Venda

I had an amazing weekend. Left with my mind with my mind erratically going from one thought to another, came back the most clear headed I’ve been in years, Literally. But, before the inevitable emo musings ensue, let me give you a little background.

I’m a third generation Sowetan, my grandmother was born in Sophiatown and was there when a few white men decided to kick every black face out their home and sent them in near uninhabitable matchbox houses South West of the Johannesburg CBD. She was still young then, she met my grandfather – who, from what I understand, had to “downgrade” racially to be with her – they married, and had my mother in Meadowlands, Soweto. My father was orphaned at a very young age and lived in different homes, so he doesn’t count.

Because of Urbanization or Migrant labour system, most people have a spouse/parent/grandparent that still lives in the rural areas. During the December holidays, almost every black person I know went somewhere far, my Zulu friends went “home” to the KZN area, Sotho friends went to Lesotho/ Eastern Free State area, Tswana friends went to the North-West etc. I couldn’t go anywhere ‘cause my roots are in Meadowlands, ten minutes away from where I stay!

The only time I had the chance to visit the rural areas was in the epic summer of 2003 when I visited my grandparents (who moved from their Meadowlands home to QwaQwa in the late 80’s) and last weekend when a friend of mine allowed me to tag along with him to his Grandparent’s home, up North in the Sub-tropics. The place is called Venda (My non ZAlien readers are going to have to Google the place, and every second thing I said in the last paragraph lol). We left Friday morning at about 7 am, the trip was long but it felt short ‘cause we were busy having public transport inappropriate conversations about women, inspired by the KWV 5 year old brandy we were having. We got to Venda at about 14h00, but we were still a good hour and a half away from where we were going. The first thing that caught my eye about Venda was how green it was, I haven’t seen that much green since that one time I tried smoking weed with my now drug-addicted cousin and had an asthma attack, pardon my digression. At any rate, the scenery was amazing. The place is green and surrounded by mountains, river and fruit trees. We got to Thohoyandou at 14h30 and by that time we had already exhausted the contents of the brandy bottle, so went to a liquor store to buy a case of beer, groceries for his grandma and a few gifts.

We arrived in Mbahela, where my friend’s granny stays, at about 15h30. Everybody was happy to see us, I think this was about the time when the alcohol started to hit me ’cause everything from that moment until the next morning is a blur but from the bits and pieces that keeps seeping through whatever protection mechanism my brain deviced to keep me from remembering the vents of that day tells me that we left the house went partying at a shady shebeen, my friend’s brother’s wife was throwing herself at him, I remember someone bought me another 200ml of brandy and we finally went back at about three in the morning.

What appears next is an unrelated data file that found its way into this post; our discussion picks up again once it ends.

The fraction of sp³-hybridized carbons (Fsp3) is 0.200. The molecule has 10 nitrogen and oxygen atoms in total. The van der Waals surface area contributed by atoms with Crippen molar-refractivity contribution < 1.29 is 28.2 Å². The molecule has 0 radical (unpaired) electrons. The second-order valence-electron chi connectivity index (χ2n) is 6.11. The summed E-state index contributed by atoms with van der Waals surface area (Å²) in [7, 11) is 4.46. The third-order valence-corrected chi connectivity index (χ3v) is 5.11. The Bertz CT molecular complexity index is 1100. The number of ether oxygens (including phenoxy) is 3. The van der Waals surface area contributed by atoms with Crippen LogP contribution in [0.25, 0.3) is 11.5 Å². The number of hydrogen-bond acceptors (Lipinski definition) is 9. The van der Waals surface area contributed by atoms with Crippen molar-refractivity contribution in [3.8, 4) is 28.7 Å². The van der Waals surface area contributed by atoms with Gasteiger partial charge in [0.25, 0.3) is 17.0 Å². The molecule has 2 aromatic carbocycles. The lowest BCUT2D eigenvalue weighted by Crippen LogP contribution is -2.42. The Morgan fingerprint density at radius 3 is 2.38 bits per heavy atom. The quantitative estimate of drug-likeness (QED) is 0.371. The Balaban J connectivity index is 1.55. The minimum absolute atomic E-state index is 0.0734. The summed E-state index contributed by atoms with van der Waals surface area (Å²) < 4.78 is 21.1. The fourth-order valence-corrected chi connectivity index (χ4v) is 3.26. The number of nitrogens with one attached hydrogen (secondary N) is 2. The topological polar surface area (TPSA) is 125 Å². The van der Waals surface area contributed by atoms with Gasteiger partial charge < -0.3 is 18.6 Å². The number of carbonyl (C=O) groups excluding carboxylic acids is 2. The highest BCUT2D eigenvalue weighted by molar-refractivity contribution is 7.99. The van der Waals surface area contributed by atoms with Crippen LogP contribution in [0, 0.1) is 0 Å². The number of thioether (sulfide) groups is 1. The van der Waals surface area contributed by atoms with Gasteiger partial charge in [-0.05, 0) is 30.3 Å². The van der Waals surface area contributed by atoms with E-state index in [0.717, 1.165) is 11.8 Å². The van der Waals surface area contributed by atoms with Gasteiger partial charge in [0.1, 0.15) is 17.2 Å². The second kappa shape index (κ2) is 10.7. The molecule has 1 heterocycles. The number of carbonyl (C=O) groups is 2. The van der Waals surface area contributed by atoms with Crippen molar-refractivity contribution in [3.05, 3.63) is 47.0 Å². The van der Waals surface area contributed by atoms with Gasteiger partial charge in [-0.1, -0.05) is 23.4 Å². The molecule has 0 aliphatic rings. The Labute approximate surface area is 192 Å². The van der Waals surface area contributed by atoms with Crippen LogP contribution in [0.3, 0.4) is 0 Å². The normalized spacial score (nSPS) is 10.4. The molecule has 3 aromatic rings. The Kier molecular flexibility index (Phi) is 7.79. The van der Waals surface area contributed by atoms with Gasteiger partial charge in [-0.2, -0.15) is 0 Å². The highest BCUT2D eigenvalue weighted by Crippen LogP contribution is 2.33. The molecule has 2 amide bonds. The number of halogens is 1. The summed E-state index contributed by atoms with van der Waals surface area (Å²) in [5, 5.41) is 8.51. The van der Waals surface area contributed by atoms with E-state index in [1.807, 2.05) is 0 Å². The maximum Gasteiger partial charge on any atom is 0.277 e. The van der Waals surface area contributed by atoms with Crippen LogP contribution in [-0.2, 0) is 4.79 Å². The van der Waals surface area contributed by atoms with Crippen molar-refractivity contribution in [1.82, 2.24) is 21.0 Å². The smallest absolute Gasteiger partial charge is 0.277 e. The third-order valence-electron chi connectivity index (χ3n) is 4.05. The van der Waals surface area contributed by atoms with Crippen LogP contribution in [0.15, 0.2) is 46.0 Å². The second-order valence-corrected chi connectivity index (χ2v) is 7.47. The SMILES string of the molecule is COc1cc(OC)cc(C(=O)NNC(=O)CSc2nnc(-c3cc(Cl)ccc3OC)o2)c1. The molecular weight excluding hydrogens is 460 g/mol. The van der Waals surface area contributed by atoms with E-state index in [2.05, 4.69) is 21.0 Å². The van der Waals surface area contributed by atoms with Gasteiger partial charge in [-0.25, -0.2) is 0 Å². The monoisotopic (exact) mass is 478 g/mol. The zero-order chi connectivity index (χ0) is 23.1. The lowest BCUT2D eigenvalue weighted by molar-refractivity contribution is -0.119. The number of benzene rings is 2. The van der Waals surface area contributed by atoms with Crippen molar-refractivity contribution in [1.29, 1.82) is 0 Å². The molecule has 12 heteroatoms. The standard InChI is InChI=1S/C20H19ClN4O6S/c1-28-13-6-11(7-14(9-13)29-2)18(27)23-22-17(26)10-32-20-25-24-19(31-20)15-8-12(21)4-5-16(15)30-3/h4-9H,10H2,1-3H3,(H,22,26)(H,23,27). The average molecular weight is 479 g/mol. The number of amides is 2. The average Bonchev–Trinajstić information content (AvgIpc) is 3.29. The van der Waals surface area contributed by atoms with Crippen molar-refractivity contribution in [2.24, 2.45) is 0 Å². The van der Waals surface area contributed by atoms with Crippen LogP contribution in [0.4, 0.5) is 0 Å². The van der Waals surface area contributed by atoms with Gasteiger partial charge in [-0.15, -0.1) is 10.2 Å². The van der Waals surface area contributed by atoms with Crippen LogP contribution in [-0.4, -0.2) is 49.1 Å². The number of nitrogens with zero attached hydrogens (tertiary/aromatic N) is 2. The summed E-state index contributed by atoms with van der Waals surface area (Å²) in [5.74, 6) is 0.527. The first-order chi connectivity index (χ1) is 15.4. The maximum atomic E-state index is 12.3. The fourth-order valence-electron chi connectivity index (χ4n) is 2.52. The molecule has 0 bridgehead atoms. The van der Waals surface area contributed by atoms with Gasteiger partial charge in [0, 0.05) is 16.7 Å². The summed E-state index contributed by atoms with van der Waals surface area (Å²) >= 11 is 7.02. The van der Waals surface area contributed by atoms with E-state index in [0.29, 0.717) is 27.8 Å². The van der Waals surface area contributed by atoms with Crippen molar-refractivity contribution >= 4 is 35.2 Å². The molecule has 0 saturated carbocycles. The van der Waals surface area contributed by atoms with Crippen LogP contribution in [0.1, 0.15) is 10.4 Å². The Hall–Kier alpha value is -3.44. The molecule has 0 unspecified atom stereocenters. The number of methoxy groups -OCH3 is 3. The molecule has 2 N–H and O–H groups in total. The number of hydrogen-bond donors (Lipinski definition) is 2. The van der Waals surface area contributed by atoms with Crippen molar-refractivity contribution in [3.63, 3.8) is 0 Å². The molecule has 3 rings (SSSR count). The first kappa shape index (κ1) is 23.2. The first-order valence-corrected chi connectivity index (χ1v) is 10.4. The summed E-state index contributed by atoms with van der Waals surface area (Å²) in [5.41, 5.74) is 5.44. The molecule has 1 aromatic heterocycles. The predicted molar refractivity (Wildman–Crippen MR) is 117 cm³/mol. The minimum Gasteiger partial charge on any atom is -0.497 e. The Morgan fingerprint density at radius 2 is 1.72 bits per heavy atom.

I hardly ever sleep the requisite 8 hours, the last time I had a good night’s sleep was in June. My body has adjusted to this disruption, or at least that’s what it feels like since all my motor functions are in order. Although we all slept after three in the morning, I was already awake by six. I got tired of staring at the ceiling, listening to people snoring, so I woke up and decided to explore the place, try to figure out what happened the previous night and, to think. I walked, for about two hours, making the most of my peaceful surroundings. Instead of the sound I’m used to, of motorist shouting and hooting at each other, I was delighted to hear the sound of birds chirping. The serene surrounding helped me to think about my life and shit, thoughts I can’t divulge here, because they are too deep and would ’cause the whole internet to implode.

When I got back, everybody was worried about me. They thought I got lost. Which is silly. Tried to catch up on some sleep but I couldn’t, my friend had so many places to show me. I saw many places, did many things but the things I won’t forget are 1) Taking a bath at the river 2) skinny dipping at a dam/ Farm irrigation well. 3) eating unripe mangoes and finding out how good they taste. 4)Having beer with people who speak a totally different language from mine and not hearing a thing they said (Hope they weren’t talking smack about me).

What I liked most about Venda though, is the hospitality, there’s a sense of community there. Like, other black areas, everyone knows everyone but unlike the urban areas, the people there have a genuine concern about each other’s well-being (Yeah, I said it!). Venda is also a fertile area, and the people’s self-sufficiency was also another good thing I noticed. We all know that the powers that be don’t know what to do to develop the rural areas, so unemployment is extremely high that side, you can say that the people are poor (although I hold ta firm belief that poverty is a state of mind) but, because everybody is making the most of the fertile land and growing their own food. The poverty isn’t as dehumanizing as it is in the urban areas.

Venda was amazing, I can’t wait to go back there some day.

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